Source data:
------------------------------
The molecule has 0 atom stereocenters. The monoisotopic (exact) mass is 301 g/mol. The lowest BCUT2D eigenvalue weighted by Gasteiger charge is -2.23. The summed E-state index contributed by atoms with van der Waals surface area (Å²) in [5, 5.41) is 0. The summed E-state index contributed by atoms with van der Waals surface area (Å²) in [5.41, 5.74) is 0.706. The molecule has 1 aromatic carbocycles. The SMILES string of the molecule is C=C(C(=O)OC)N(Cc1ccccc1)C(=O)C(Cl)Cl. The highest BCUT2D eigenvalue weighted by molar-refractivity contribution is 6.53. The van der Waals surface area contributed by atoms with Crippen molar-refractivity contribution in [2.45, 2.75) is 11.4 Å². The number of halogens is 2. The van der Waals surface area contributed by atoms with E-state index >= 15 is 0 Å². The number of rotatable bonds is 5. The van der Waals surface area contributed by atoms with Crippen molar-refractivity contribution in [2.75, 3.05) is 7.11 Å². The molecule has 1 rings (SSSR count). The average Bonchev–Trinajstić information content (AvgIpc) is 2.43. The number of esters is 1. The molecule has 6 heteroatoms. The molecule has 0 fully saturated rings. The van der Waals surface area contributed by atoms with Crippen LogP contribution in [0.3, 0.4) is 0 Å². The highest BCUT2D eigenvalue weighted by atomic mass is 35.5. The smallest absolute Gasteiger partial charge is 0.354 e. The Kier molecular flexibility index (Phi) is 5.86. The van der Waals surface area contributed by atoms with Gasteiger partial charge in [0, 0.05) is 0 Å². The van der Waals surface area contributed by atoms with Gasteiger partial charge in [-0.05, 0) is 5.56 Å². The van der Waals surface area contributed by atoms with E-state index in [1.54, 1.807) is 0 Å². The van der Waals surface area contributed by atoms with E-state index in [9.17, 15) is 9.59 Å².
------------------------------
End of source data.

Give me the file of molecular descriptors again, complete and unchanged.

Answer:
The molecule has 0 atom stereocenters. The monoisotopic (exact) mass is 301 g/mol. The lowest BCUT2D eigenvalue weighted by Gasteiger charge is -2.23. The summed E-state index contributed by atoms with van der Waals surface area (Å²) in [5, 5.41) is 0. The summed E-state index contributed by atoms with van der Waals surface area (Å²) in [5.41, 5.74) is 0.706. The molecule has 1 aromatic carbocycles. The SMILES string of the molecule is C=C(C(=O)OC)N(Cc1ccccc1)C(=O)C(Cl)Cl. The highest BCUT2D eigenvalue weighted by molar-refractivity contribution is 6.53. The van der Waals surface area contributed by atoms with Crippen molar-refractivity contribution in [2.45, 2.75) is 11.4 Å². The number of halogens is 2. The van der Waals surface area contributed by atoms with E-state index >= 15 is 0 Å². The number of rotatable bonds is 5. The van der Waals surface area contributed by atoms with Crippen molar-refractivity contribution in [2.75, 3.05) is 7.11 Å². The molecule has 1 rings (SSSR count). The average Bonchev–Trinajstić information content (AvgIpc) is 2.43. The number of esters is 1. The molecule has 6 heteroatoms. The molecule has 0 fully saturated rings. The van der Waals surface area contributed by atoms with Crippen LogP contribution in [0.3, 0.4) is 0 Å². The highest BCUT2D eigenvalue weighted by atomic mass is 35.5. The smallest absolute Gasteiger partial charge is 0.354 e. The Kier molecular flexibility index (Phi) is 5.86. The van der Waals surface area contributed by atoms with Gasteiger partial charge in [0, 0.05) is 0 Å². The van der Waals surface area contributed by atoms with Gasteiger partial charge in [-0.05, 0) is 5.56 Å². The van der Waals surface area contributed by atoms with E-state index in [1.54, 1.807) is 0 Å². The van der Waals surface area contributed by atoms with E-state index in [9.17, 15) is 9.59 Å².